Additive Manufacturing in Construction

Research Summary Report of A01

Particle-Bed 3D Printing by Selective Cement Activation (SCA) – Particle Surface Functionalisation, Particle-Bed Compaction and Reinforcement Implementation


Meier, Niklas; Researcher,

Zetzener, Harald; Leading researcher,

Kwade, Arno; Project Leader,

all: TU Braunschweig, Institute for particle technology


The fundamental goal of project A01 is to understand material process interactions in particle-bed 3D printing by Selective Cement Activation (SCA). In SCA, a particle-bed consisting of fine aggregates and cement is applied layerwise. Inbetween the layerwise application, a liquid is applied selectively on the upper layer of the particle-bed. Thereby, a the cement hydration reaction is induced locally and the particle-bed hardens at the desired places. In the second funding period of this project, there is a focus on sustainability, process enhancement and material models.



At the Institute for particle technology the main focus is on the material and thus the particles. Regarding sustainability, there are three topics to be investigated in the second funding period: 1 A reduction of cement clinker content by optimising the particle size distribution. 2 The substitution of fresh aggregate by recycled aggregate. 3 The reuse of unbound material. The latter is especially important for all particle- or powder-bed based 3D printing processes, as depending on the geometry of the printed part, a lot of material might not be bound in the printed part. This material has to be reused in subsequent prints, to achieve an economically and ecologically efficient process. The reuse of the material in SCA is especially challenging, due to multiple reasons: The unbound cement in the particle-bed can react with water and thereby degrade. The water can be provided for example by moisture in the surrounding air, or water from the printing process, which can spread into regions of the particle-bed, which are not meant to be hydrated. Furthermore, the cement particles are partially smaller than 10 µm and can easily stay in the surrounding air in form of dust. Therefore, especially the fines content of the material might be lost after multiple printing processes. Lastly, there is a risk of segregation, as the material has a wide particle size distribution, ranging from below 1 µm up to 1000 µm. Therefore, for example percolation can occur, where small particles sink to the bottom of a container, while larger particles rise to the top, e.g. under vibration. This is shown exemplarily in the Figures 1 and 2: In Figure 1 there is a container with sand on the bottom and cement on the top. After vibration was applied for a while, the cement sank to the bottom (Figure 2), due to percolation.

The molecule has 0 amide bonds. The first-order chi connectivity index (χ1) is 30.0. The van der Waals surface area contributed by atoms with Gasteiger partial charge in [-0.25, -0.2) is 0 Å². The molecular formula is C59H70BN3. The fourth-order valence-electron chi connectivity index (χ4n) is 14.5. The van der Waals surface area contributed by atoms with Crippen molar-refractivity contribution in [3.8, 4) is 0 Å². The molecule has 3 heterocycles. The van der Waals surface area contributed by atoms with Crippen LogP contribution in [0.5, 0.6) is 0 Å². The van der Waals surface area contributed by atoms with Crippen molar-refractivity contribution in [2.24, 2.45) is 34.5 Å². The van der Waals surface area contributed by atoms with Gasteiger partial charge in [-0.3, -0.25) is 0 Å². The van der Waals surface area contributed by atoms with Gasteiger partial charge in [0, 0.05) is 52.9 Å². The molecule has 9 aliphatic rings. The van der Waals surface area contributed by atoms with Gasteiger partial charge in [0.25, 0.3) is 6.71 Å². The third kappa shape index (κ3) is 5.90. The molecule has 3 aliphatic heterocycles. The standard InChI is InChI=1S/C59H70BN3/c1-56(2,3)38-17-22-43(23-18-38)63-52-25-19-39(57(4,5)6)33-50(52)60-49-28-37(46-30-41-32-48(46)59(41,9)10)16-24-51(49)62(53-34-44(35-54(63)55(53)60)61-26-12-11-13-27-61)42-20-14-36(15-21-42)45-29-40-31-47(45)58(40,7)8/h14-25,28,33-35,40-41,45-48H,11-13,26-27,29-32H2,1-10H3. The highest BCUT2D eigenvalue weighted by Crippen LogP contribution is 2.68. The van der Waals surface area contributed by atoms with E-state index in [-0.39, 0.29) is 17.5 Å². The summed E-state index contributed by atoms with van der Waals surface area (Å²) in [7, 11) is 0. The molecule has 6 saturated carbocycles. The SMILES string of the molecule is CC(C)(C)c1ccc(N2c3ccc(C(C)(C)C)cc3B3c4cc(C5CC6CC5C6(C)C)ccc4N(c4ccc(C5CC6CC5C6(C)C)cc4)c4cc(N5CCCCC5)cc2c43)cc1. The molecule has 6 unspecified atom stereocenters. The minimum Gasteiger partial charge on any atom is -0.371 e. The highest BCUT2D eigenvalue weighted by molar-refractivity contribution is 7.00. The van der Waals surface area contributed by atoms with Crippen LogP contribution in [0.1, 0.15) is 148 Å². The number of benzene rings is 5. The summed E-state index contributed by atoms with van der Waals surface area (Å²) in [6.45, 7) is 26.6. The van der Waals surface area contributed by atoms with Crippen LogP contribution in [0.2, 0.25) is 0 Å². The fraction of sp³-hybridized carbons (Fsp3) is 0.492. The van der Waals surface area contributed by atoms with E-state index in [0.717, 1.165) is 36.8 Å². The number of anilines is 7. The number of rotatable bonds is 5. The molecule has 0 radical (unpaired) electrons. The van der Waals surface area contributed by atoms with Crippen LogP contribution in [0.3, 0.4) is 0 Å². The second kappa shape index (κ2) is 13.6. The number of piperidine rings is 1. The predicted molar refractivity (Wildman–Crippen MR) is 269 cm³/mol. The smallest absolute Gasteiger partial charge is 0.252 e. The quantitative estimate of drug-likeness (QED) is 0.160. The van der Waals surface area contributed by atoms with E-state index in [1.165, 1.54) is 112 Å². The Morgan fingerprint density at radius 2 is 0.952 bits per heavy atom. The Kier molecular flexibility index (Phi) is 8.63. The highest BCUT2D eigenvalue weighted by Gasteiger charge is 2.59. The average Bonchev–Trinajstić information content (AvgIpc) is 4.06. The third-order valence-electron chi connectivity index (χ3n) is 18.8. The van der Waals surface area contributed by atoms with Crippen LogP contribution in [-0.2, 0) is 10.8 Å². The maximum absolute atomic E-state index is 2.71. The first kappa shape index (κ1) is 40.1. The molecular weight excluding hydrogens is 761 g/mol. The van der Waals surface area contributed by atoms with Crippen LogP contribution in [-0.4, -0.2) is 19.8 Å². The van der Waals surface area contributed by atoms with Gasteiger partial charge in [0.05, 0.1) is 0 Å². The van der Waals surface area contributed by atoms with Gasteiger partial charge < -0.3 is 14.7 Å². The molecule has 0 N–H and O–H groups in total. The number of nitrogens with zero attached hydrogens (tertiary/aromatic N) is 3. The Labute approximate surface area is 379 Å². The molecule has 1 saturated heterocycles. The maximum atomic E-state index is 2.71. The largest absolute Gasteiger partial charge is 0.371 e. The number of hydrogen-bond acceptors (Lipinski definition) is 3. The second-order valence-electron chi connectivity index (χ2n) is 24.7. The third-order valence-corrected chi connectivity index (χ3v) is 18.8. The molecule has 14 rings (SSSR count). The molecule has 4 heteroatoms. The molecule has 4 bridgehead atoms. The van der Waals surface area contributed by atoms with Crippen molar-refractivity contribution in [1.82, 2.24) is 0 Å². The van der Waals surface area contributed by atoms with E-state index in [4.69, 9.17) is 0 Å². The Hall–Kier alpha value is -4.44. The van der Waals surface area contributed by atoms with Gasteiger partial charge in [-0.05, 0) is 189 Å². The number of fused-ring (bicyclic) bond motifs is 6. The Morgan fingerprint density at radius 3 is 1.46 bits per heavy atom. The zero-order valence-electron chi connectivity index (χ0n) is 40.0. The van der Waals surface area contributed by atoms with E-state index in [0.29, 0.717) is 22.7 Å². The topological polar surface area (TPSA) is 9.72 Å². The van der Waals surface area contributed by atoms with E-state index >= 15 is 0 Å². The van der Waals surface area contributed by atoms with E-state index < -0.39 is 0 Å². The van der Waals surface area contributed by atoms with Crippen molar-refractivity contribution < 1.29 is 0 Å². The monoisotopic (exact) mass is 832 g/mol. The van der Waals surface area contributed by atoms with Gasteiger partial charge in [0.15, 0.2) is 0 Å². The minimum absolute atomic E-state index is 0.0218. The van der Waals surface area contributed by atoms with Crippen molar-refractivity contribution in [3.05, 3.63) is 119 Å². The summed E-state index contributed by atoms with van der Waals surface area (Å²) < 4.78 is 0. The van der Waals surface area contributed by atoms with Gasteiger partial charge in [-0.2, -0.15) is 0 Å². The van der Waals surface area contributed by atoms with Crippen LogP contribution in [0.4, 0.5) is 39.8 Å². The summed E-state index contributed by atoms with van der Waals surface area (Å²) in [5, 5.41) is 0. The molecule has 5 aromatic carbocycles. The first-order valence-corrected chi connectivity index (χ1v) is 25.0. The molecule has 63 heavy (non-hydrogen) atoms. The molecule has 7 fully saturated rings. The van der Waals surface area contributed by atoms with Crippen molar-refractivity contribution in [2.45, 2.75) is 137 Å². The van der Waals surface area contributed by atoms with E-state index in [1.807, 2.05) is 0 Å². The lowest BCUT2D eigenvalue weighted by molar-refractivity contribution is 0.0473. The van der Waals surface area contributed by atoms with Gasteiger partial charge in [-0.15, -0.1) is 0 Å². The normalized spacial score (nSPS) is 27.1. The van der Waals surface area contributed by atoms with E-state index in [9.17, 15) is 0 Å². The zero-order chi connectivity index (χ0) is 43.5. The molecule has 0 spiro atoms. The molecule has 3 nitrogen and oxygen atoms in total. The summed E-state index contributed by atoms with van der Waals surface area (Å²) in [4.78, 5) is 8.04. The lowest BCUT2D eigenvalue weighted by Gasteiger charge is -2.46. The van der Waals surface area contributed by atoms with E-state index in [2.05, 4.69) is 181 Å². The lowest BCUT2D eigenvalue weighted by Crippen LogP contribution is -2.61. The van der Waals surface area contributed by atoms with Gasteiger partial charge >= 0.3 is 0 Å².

Current state of research

To investigate the effect of the material reuse, experiments where carried out, in which material was passed through the printing process multiple times. Three different material mixtures have been testet, two of them with modified particle surfaces, which improves the flow behavior and thus, leading to higher packing densities. At different points in the test, samples of the unbound material where taken, as well as test specimen have been printed. The characterization of the unbound material showed, that there is a reduced fines content after multiple passes through the printer. Especially, one mixture with a specific particle surface modification showed high material losses. This is probably due to the reduced interparticulate forces, leading to the particles being easier dispersed in the air. Or in other terms: A lot more dust was generated by this material with modified particle surfaces. This was clearly observable during printing as a higher dust pollution. Although this specific material showed excellent packing behavior and nice mechanical properties, it is therefore currently not considered suitable for printing.





Figure 1: Jar filled with cement (top) and sand (bottom). Credit: iPAT, TU Braunschweig

Figure 2: Same jar as in Figure 1 after vibration. Credit: iPAT, TU Braunschweig

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